D.C. United Stadium Deal Could Be Hard Sell For D.C. Council
Soccer fans in the District finally have details on the long-awaited plan to make a new stadium for D.C. United a reality, although D.C. Council Chairman Phil Mendelson has signaled some initial skepticism and other concerns could derail the deal. Five months after Mayor Vincent Gray indicated the $300-million project targeted for the Buzzard Point area of Southwest D.C. was ready to move forward, pending some tricky land swaps, he delivered a legislative package to the D.C. Council last week containing the final business terms of the agreement.
Under the deal, D.C. taxpayers would provide up to $150 million in property and infrastructure, while the team would pay $150 million for construction of the stadium. The agreement also includes some tax sweeteners for D.C. United that could be a hard sell for the council.
Mendelson said he was “wary of any tax abatements” when pressed for comment on the stadium proposal during a Tuesday press conference. He emphasized that he had not yet looked in detail at the mayor’s plan or discussed it with colleagues.
“My guess is that the bill involves a number of committees,” Mendelson said, predicting that there would probably be multiple hearings on the proposal.
Gray has pitched the new Major League Soccer stadium as the final piece in an Anacostia River waterfront development that included construction of Nationals Park. The city contributed over $670 million to that sports complex.
“The new soccer stadium will be the connector between developing areas around our baseball stadium and the new Wharf development along our Southwest Waterfront,” Gray said last week, announcing the deal. “The new soccer stadium is the final catalyst for what is certain to become one of the most vibrant and sustainable sports and retail districts in America.”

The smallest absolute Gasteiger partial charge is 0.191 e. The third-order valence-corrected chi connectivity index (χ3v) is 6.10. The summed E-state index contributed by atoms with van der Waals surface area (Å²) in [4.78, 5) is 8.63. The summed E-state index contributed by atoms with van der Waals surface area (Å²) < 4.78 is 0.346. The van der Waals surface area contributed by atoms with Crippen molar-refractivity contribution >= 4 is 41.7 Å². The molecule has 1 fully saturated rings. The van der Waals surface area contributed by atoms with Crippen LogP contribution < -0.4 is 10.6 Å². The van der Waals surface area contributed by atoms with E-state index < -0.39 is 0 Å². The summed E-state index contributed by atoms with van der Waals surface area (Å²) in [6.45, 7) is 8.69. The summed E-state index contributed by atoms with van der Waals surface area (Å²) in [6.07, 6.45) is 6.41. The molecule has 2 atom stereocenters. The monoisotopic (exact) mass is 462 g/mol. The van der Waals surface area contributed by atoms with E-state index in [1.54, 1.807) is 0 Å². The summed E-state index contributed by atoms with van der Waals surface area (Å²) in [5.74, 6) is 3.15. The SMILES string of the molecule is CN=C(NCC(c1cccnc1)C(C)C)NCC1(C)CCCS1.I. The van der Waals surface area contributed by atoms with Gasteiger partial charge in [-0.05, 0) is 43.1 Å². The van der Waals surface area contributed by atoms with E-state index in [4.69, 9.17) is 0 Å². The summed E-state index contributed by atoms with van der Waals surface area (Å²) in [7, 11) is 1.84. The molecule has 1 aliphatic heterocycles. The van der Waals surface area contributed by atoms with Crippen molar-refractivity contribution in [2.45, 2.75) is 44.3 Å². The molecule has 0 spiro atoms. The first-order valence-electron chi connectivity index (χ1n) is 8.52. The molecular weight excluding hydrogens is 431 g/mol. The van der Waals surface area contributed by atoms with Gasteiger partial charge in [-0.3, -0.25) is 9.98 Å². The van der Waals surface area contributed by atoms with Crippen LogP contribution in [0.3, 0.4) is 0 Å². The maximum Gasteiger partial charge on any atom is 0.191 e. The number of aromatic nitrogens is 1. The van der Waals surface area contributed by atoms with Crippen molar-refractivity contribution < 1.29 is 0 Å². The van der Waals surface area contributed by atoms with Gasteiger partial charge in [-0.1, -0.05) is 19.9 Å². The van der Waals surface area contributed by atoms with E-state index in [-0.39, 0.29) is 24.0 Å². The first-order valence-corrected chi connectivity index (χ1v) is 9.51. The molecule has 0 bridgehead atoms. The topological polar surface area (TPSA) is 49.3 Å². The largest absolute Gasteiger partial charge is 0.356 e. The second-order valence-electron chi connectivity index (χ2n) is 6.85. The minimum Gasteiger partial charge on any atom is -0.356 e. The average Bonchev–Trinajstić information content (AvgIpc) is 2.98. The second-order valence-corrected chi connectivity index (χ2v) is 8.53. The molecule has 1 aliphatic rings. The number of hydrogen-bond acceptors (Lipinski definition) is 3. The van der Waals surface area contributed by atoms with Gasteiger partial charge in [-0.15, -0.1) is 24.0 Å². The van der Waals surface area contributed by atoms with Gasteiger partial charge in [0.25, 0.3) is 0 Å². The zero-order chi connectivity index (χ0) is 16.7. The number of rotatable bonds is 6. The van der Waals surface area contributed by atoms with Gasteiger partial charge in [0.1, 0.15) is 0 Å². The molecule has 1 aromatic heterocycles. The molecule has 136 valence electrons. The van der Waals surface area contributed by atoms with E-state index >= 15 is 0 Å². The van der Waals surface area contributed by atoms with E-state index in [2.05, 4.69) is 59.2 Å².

To acquire the majority of the stadium site, the District would trade the Frank D. Reeves Center of Municipal Affairs, currently located at 2000 14th Street, NW, to real estate development firm Akridge. Current tenants of the 8-story building in the midst of the bustling U Street Corridor include the city’s Department of Public Works and Department of General Services. The plan calls for government agencies to relocate to a new complex in Anacostia near the District’s Department of Housing and Community Development, which would include some retail.
Mayoral nominee Muriel Bowser, a Democrat who represents Ward 4 and chairs
the council’s economic development committee, has expressed opposition to the proposed Reeves Center swap, saying she would rather see the money spent elsewhere.
Another piece of the Buzzard Point land swap
involves a piece of property at First and K streets Northwest that is a community garden. It would be traded to Pepco
in exchange for the utility’s parcels on the stadium site.
D.C. United won’t have to share profits with the city for the first few years of the lease. The city initially won’t collect game-day sales taxes from the team or its concessionaires, or any property taxes. Both will be phased in, with full property taxes not applying until 20 years into the lease. Eventually, the District will get a small share of ticket profits.
The team would be required to give D.C. residents 51 percent of the jobs at the soccer stadium and hire locally certified businesses for half of its development-related contracts. For stadium operations, such as janitorial and food services, 35 percent of contracts would go to locally certified businesses.